After a drying session then a few passes with the Arctic Butterfly (the camera cleaning tool that sounds like a sex toy) and cleaning the lens in case dust is coming off that - duh. I have now have this wonderfully clean sensor. There is one small smudge but I'm done. I did a couple of test shots and even at f/22 I cannot see the smudge changing anything. Thanks heaps to David Burren for giving me a shove in the right direction and confirming that someone I actually knew had done this deed and lived to tell about it. I guess it is like anything - get the right advice, take your time, be careful and it will turn out well.
I might point out that the cost of brush, swabs and fluid came to about $240 so is about the same price as a professional clean. The good news is I have a clean camera, seven more swabs in the box, heaps of fluid and a brush that I can use until I wear it out.
One note of interest - I definitely would follow the advice and not re-use a swab on the sensor after it has been used once - however, I did make use of them to clean the LCD, the view finder and the body of the camera. No sense wasting them. I even cleaned my computer mouse with one.
The tutorials on www.visibledust.com make it look easier than it really is. To put it in context - Imagine cleaning a window from 2m away using only a cotton bud stuck on the end of a pole wet with two drops of windex.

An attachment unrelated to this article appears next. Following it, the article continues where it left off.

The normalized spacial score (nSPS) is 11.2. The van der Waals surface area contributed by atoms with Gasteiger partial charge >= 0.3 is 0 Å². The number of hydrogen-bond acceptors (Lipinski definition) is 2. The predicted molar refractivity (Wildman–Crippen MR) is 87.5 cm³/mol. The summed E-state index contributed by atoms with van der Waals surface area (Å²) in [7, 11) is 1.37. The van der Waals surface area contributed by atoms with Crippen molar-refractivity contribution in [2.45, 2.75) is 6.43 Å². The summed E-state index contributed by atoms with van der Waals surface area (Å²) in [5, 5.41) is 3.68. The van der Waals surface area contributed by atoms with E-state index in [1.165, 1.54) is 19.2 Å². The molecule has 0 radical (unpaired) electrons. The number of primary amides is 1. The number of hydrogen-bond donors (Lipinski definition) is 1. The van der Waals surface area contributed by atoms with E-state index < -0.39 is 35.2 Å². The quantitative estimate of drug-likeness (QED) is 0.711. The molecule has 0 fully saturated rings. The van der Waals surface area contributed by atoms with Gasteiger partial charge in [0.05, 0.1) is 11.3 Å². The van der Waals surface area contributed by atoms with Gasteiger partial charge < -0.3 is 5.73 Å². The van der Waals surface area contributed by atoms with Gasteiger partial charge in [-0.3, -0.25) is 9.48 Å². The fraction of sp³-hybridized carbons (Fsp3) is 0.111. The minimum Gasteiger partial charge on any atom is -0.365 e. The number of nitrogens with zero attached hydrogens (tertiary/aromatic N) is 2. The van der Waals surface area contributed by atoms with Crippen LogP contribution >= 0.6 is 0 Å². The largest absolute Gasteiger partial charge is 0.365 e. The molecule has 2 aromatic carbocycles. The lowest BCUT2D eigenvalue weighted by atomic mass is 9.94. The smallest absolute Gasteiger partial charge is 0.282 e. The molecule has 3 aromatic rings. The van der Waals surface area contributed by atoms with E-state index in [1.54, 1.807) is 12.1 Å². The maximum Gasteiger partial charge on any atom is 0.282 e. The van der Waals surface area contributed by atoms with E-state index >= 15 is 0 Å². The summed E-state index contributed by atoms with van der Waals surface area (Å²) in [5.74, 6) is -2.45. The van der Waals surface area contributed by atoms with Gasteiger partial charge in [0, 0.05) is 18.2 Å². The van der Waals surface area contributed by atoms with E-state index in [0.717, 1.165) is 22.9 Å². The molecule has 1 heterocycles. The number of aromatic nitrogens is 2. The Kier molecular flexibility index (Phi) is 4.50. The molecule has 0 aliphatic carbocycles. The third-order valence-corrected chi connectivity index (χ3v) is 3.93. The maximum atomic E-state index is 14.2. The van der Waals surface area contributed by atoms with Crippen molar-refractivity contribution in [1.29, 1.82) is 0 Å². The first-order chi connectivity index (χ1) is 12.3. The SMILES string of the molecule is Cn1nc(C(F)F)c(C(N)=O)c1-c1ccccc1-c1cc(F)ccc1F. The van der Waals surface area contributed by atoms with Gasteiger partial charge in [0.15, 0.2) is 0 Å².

What can I say to someone considering the same course of action, or who has come across this article searching for the resolution to their digital acne? I'd say consider if you can do it. You need a steady hand and a great deal of care. The sensor is housed under a sheet of glass but it isn't designed to have any great pressure put on it. Research the products, decide which would suit you, consume every tutorial you can find and have a crack. The worst you can do is bugger your camera completely! If this scares you (it scared me) then drop it off to your favourite service center and let someone else do it. Before you do - take and print a test shot like I did so you can demonstrate how bad it is and test if they made it better or ripped you off when it comes back.